Feeds

IT: the world's most stressful profession

Yeah, right

Top 5 reasons to deploy VMware with Tegile

A poll has revealed what sobbing IT operatives already know only too well: their chosen profession is the most stressful on God's Green Earth and Iraqi A&E doctors should consider themselves lucky not to spend their days at the sharp end of a relentless assault of clueless users and badgering bosses.

That's the conclusion of a probe of 3,000 "IT experts" carrried out by "online learning provider" SkillSoft, which reveals the staggering fact that "97 per cent of people working in IT claim to find their life at work stressful on a daily basis".

Indeed, four-fifths of IT consultants "feel stressed before they even enter the workplace", while a quarter of the poor buggers "are under such enormous pressure to perform at work they have taken time off suffering with stress".

One pollee wailed: "I spend most of my day fielding calls from people who don't even have a basic knowledge of computers and printers. It is amazing the amount of time I spend teaching people where the on-off button is. And when I do actually find a technical problem to solve, I have my manager breathing down my neck wondering why I have a backlog of complaints."

Bless. According to SkillSoft MD Kevin Young: "Our research was sparked by a recent Gartner report which claims that the untrained or under-trained desktop user will cost an organisation five times more to support than a well-trained worker. This led us to thinking about how much pressure this must also put on the IT professionals who have to provide such support.

"By commissioning this study, our aim was to establish to what level workload affects the stress levels of people working in IT and across a variety of other job disciplines; and to learn more about the sort of other factors that impact on stress in the workplace."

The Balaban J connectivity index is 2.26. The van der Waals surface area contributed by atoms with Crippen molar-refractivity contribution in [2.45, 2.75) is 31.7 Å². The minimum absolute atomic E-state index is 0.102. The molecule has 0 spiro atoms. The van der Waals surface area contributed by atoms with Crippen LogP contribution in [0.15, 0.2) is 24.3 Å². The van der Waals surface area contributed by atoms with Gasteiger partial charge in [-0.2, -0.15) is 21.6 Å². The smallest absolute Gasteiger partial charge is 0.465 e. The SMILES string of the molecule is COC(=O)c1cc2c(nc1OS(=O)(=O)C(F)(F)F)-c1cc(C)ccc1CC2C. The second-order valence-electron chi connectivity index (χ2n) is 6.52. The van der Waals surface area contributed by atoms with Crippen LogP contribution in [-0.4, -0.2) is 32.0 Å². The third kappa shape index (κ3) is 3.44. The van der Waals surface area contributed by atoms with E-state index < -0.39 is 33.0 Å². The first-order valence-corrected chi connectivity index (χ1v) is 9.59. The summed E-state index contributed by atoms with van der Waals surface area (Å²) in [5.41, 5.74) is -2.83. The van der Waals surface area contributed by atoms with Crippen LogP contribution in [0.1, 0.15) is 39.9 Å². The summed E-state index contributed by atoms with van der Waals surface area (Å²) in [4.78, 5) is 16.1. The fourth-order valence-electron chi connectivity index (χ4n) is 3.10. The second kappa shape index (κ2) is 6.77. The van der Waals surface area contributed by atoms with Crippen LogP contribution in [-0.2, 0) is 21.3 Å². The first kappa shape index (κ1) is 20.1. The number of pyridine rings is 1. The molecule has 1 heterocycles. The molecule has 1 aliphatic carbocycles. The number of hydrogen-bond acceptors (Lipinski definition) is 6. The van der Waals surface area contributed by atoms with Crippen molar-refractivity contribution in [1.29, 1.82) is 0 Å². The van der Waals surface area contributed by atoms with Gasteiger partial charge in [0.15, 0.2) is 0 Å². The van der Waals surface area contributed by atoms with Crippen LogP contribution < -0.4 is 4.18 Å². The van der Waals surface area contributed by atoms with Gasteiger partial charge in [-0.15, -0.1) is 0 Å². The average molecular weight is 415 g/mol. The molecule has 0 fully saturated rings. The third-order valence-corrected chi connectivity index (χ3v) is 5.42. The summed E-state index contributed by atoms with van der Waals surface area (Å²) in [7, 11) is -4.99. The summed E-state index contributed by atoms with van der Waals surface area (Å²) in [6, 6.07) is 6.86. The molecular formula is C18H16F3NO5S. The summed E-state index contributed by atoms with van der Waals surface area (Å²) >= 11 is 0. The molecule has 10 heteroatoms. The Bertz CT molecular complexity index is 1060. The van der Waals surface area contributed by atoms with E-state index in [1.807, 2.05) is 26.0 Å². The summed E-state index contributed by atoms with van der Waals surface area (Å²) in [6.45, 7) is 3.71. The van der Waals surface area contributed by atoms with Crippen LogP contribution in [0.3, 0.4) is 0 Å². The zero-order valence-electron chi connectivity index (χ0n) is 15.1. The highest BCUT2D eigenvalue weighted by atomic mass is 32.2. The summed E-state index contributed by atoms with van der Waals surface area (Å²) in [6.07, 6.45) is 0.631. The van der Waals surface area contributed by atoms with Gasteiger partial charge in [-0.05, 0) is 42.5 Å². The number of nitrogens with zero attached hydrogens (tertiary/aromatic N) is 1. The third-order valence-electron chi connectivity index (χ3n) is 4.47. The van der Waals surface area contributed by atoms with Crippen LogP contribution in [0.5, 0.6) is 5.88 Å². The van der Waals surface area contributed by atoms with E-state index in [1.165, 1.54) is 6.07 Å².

Whatever. Here are the top ten most stressful jobs, according to SkillSoft:

  1. IT
  2. Medicine/Caring Profession
  3. Engineering
  4. Sales and Marketing
  5. Education
  6. Finance
  7. Human Resources
  8. Operations
  9. Production
  10. Clerical

And here's an alternative top ten as compiled by the Vulture Central Statistical Analysis Soviet:

  1. Iraqi police recruit
  2. US Army bomb disposal expert
  3. Baghdad A&E doctor
  4. British Airways pilot
  5. Naomi Campbell's personal assistant
  6. Naomi Campbell's housekeeper
  7. Dick Cheney's shooting buddy
  8. Steve Ballmer's office furniture supplier
  9. Wayne Rooney's fiancée
  10. IT journalist

®

Beginner's guide to SSL certificates

More from The Register

next story
MI6 oversight report on Lee Rigby murder: US web giants offer 'safe haven for TERRORISM'
PM urged to 'prioritise issue' after Facebook hindsight find
Assange™ slumps back on Ecuador's sofa after detention appeal binned
Swedish court rules there's 'great risk' WikiLeaker will dodge prosecution
NSA mass spying reform KILLED by US Senators
Democrats needed just TWO more votes to keep alive bill reining in some surveillance
'Internet Freedom Panel' to keep web overlord ICANN out of Russian hands – new proposal
Come back with our internet! cries Republican drawing up bill
What a Mesa: Apple vows to re-use titsup GT sapphire glass plant
Commits to American manufacturing ... of secret tech
prev story

Whitepapers

Why cloud backup?
Combining the latest advancements in disk-based backup with secure, integrated, cloud technologies offer organizations fast and assured recovery of their critical enterprise data.
Getting started with customer-focused identity management
Learn why identity is a fundamental requirement to digital growth, and how without it there is no way to identify and engage customers in a meaningful way.
Seattle children’s accelerates Citrix login times by 500% with cross-tier insight
Seattle Children’s is a leading research hospital with a large and growing Citrix XenDesktop deployment. See how they used ExtraHop to accelerate launch times.
10 threats to successful enterprise endpoint backup
10 threats to a successful backup including issues with BYOD, slow backups and ineffective security.
High Performance for All
While HPC is not new, it has traditionally been seen as a specialist area – is it now geared up to meet more mainstream requirements?